When Oliver Burkeman wrote the first instalment of his life advice column (appropriately titled “This Column Will Change Your Life”), he stated that it would continue until he had discovered the secret of human happiness.
Over ten years later, he admits that he might have fallen just short of the mark, but as he writes the final instalment of the column, he reflects on the insights he has picked up along the way by offering these 8 secrets for a (fairly) fulfilled life.
As you might expect from someone who’s spent the last four-hundred weeks figuring out ways to help people with their problems, this farewell column is full of great advice. Like this gem for example.
The future will never provide the reassurance you seek from it. As the ancient Greek and Roman Stoics understood, much of our suffering arises from attempting to control what is not in our control. And the main thing we try but fail to control – the seasoned worriers among us, anyway – is the future. We want to know, from our vantage point in the present, that things will be OK later on. But we never can. (This is why it’s wrong to say we live in especially uncertain times. The future is always uncertain; it’s just that we’re currently very aware of it.)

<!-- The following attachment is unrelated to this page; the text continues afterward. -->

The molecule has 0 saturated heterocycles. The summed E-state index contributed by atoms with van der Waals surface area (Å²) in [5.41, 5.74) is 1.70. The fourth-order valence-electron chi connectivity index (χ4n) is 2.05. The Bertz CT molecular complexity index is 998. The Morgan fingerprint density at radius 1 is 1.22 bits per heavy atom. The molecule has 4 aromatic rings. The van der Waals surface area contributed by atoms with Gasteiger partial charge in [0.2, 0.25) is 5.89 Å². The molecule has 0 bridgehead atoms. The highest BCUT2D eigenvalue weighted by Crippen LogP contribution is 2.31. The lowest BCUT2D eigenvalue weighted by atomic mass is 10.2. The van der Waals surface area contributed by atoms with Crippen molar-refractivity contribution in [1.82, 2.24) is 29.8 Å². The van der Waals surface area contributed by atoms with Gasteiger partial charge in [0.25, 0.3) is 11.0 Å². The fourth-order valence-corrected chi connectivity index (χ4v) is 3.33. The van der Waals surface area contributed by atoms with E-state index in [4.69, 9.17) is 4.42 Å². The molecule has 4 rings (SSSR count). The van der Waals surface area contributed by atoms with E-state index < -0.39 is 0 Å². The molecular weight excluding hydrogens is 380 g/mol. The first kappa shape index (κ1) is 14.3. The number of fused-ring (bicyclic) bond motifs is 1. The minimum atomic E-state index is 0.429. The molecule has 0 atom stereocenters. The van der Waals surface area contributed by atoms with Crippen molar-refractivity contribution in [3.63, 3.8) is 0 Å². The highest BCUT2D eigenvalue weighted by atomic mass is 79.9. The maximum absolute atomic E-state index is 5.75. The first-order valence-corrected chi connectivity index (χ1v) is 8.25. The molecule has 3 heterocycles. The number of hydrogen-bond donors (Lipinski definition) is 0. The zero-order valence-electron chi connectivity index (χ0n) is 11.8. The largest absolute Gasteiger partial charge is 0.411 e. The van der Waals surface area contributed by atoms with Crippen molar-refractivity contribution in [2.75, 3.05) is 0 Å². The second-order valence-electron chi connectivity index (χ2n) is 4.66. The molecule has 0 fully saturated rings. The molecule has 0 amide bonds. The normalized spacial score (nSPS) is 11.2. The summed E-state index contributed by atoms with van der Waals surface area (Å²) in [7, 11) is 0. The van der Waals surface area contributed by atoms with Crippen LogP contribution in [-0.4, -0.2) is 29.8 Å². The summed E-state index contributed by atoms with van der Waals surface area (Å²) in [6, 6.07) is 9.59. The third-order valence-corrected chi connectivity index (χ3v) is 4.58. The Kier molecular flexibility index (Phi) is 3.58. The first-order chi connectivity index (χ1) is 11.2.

It’s freeing to grasp that no amount of fretting will ever alter this truth. It’s still useful to make plans. But do that with the awareness that a plan is only ever a present-moment statement of intent, not a lasso thrown around the future to bring it under control. The spiritual teacher Jiddu Krishnamurti said his secret was simple: “I don’t mind what happens.” That needn’t mean not trying to make life better, for yourself or others. It just means not living each day anxiously braced to see if things work out as you hoped
Brilliant. Do yourself a favour abe go read the whole thing.